City of York Council says it is “seeking the views of residents and local organisations on its plans to create an extensive community woodland area near Knapton”.
The project got off to a poor start with behind closed doors decisions eventually committing the Council to purchase farming land valued at around £2 million for the forest.
No business case was ever presented which compared the financial and environmental benefits of a forest with the existing food production use or indeed more obvious uses in support of environmental challenges.
The survey includes questions on the 194-acres of land to the West of York, including “suggesting a name for the new area“, which sounds slightly patronising to us. The important decisions have already been taken but if you think that Knapton Wood should be called Sherwood Forest North then please let us know!
The council says, “As part of its commitment to creating a cleaner, greener city and its ambitious target of reaching net zero carbon by 2030, the council plans to plant 50,000 trees on the site by the spring of 2023. As well as acting as a ‘carbon sink’, the green space will boost the health and mental wellbeing of local people by giving them somewhere to exercise, spend time outdoors in nature and a place for quiet contemplation. It will be an important wildlife habitat, enhancing biodiversity in York, as well as creating new green jobs and volunteering opportunities, helping to boost the development of green skills”.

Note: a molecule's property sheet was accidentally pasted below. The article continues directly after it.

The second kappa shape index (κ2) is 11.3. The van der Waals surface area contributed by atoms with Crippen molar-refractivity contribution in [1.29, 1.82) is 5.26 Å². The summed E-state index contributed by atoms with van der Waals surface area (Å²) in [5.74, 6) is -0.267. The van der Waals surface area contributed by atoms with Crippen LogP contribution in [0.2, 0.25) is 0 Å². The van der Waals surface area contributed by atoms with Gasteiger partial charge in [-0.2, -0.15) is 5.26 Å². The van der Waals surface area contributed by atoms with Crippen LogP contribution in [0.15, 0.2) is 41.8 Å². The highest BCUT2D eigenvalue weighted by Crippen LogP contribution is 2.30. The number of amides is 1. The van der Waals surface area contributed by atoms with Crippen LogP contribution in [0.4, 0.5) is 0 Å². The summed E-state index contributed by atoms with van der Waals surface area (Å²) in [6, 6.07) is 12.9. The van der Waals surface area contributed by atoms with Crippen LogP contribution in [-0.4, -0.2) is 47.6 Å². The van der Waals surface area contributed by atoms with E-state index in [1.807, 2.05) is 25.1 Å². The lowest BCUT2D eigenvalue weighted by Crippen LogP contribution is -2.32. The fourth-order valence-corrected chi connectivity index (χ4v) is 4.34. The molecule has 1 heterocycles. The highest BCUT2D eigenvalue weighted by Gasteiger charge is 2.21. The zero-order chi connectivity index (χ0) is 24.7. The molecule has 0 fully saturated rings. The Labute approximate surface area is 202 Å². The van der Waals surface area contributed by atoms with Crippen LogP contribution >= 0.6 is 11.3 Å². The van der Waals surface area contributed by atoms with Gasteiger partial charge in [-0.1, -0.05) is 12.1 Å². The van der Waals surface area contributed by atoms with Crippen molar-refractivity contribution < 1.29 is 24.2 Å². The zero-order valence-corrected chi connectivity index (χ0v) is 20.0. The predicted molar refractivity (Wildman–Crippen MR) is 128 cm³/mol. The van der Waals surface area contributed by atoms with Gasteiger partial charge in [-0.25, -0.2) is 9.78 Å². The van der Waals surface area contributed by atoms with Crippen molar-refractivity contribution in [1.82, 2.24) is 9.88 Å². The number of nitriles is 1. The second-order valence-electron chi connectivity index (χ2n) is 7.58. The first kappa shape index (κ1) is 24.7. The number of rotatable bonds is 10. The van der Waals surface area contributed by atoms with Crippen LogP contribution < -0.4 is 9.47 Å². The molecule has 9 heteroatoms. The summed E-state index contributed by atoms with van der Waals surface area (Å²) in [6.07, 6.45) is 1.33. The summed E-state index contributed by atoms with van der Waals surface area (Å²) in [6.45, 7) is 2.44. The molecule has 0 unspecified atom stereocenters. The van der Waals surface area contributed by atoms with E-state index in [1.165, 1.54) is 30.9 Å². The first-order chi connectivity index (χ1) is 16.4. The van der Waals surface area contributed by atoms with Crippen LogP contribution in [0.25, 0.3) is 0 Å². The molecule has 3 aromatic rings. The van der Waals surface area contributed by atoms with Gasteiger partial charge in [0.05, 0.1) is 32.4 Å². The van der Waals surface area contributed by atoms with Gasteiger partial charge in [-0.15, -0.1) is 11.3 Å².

In recent months the council has completed a detailed land character assessment to explore the site’s existing flora and fauna, landscape, soil types, drainage features and access points. This process has given the council a good understanding of the opportunities and constraints presented by the site, and helped to shape a series of different design concepts showing how the woodland could look.
Residents are now being asked to share their views on the design concepts so that their feedback can help shape the council’s plans for the site, as well as offer an insight into the role that residents and local groups can play in its creation and ongoing management. As a part of the consultation, residents are also invited to suggest possible names for the new woodland that reflect the heritage of the local area and tie in with the project’s ambitions.